Stein's poor performance reviews suggest a far more likely reason for his dismissal. Unlike the plaintiff in Ramseur who the Second Circuit found had established an inference of discrimination by showing that the reason given for her discharge was pretextual, Stein cannot point to outstanding or even satisfactory evaluations up to the time of his dismissal. See Ramseur, 865 F.2d at 466. His supervisors clearly expressed dissatisfaction with his work during the last three years of his employment, regardless of how they evaluated him ten years earlier. The Court finds it unlikely that Stein's employers would expend the effort to create a three year paper trail merely to establish a pretext for firing plaintiff. In short, Stein would like us to draw an inference of discrimination from very weak circumstantial evidence.

 Judges in this District have granted summary judgment for failure to establish a prima facie case of age discrimination in instances in which the plaintiff provided greater or similar evidence of discrimination. For example, in Corcoran v. Gab Business Serv., Inc., 723 F. Supp. 966, 968-69 (S.D.N.Y. 1989) the court found that two comments regarding the employee's age by people not involved in his termination was insufficient to establish a prima facie case. Similarly, in Littman, 709 F. Supp. at 466-67, plaintiff's assertion that he knew no older persons working at the company was not enough.

 Even though the plaintiff's burden of establishing a prima facie case is "not onerous," Burdine, 450 U.S. at 253, 101 S. Ct. at 1094; Sweeney v. Research Foundation of the State University of New York, 711 F.2d 1179 (2d Cir. 1983) (citing United States Postal Service Board of Governors v. Aikens, 460 U.S. 711, 103 S. Ct. 1478, 75 L. Ed. 2d 403 (1983)), "[a] plaintiff must nevertheless offer concrete evidence from which a reasonable juror could return a verdict in his favor." Dister, 859 F.2d at 1114. Stein has failed to meet even this minimal burden. Making all inferences in favor of Stein, he has not established an issue of material fact, which if decided in his favor, would enable a jury to render a verdict for him. His evidence reduces to bald allegations of discrimination, and this is insufficient to establish a prima facie case of age discrimination. See Littman, 709 F. Supp. at 465 (S.D.N.Y. 1989).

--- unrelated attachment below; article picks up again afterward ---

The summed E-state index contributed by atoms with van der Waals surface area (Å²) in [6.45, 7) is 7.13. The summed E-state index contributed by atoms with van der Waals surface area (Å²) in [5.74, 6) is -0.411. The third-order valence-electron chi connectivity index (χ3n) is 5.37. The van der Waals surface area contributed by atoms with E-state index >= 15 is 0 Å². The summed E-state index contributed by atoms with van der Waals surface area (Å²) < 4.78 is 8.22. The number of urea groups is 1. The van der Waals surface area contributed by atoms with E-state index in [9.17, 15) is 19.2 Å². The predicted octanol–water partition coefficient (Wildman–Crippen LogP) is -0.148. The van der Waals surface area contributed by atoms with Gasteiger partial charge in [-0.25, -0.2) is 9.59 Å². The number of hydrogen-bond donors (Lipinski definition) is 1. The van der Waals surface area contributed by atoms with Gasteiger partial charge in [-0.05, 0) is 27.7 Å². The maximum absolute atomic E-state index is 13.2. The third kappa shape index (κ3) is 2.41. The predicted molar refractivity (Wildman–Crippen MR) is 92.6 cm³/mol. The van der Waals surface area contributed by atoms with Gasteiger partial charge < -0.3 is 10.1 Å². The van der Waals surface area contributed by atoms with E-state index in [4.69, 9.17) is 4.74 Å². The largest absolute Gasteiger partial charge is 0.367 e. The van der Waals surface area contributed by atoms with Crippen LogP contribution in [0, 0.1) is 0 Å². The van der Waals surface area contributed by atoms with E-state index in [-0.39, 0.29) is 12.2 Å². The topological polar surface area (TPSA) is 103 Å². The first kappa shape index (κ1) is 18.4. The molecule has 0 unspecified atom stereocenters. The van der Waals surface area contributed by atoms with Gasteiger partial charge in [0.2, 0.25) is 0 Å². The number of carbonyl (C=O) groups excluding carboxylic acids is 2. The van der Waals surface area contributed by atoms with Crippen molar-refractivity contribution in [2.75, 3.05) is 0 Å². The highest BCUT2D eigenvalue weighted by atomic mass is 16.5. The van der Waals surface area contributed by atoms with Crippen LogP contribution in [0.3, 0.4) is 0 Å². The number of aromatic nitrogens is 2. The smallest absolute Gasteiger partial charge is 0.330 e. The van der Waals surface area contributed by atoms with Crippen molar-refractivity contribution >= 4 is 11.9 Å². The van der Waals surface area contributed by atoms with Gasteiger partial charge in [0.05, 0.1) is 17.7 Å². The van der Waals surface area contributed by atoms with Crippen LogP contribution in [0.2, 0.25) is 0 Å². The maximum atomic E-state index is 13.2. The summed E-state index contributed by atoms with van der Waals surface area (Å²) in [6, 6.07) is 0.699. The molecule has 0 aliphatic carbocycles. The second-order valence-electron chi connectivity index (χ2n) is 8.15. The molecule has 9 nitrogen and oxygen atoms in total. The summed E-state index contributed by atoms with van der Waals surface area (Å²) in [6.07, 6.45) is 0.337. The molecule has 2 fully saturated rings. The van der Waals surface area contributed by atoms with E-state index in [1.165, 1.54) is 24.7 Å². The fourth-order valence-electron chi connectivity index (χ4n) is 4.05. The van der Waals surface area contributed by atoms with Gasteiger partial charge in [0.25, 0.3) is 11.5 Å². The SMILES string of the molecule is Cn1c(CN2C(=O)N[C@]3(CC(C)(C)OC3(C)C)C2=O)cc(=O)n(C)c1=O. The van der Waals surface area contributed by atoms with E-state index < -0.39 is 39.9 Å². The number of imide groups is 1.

The Court also holds that Stein fails to demonstrate pretext, as required by the McDonnell Douglas and Burdine Court's three-step test. McGraw-Hill alleges it fired Stein because of his low output. The Court in essence has upheld the defendant's contention by finding that Stein was not qualified for his job in that his productivity was insufficient. The Court also has determined that Stein was not fired under circumstances giving rise to an inference of discrimination. The plaintiff therefore cannot establish that the reason given for his discharge was pretextual. See Plaisner v. New York City Human Resources Admin., 50 Empl. Prac. Dec. (CCH) para. 38,956, at 57,127 (S.D.N.Y. 1989), aff'd, 888 F.2d 1376 (2d Cir. 1989).

 For the foregoing reasons the Court grants defendant's summary judgment motion dismissing plaintiff's ADEA claim. The Court also grants defendant's summary judgment motion and dismisses Stein's New York Human Rights Law claim, because the "same elements and burdens of proof apply" to a discrimination claim under the ADEA and New York's Human Rights Law. Vaughn v. Mobil Oil Corp., 708 F. Supp. 595, 599 (S.D.N.Y. 1989).

 II. Severance Pay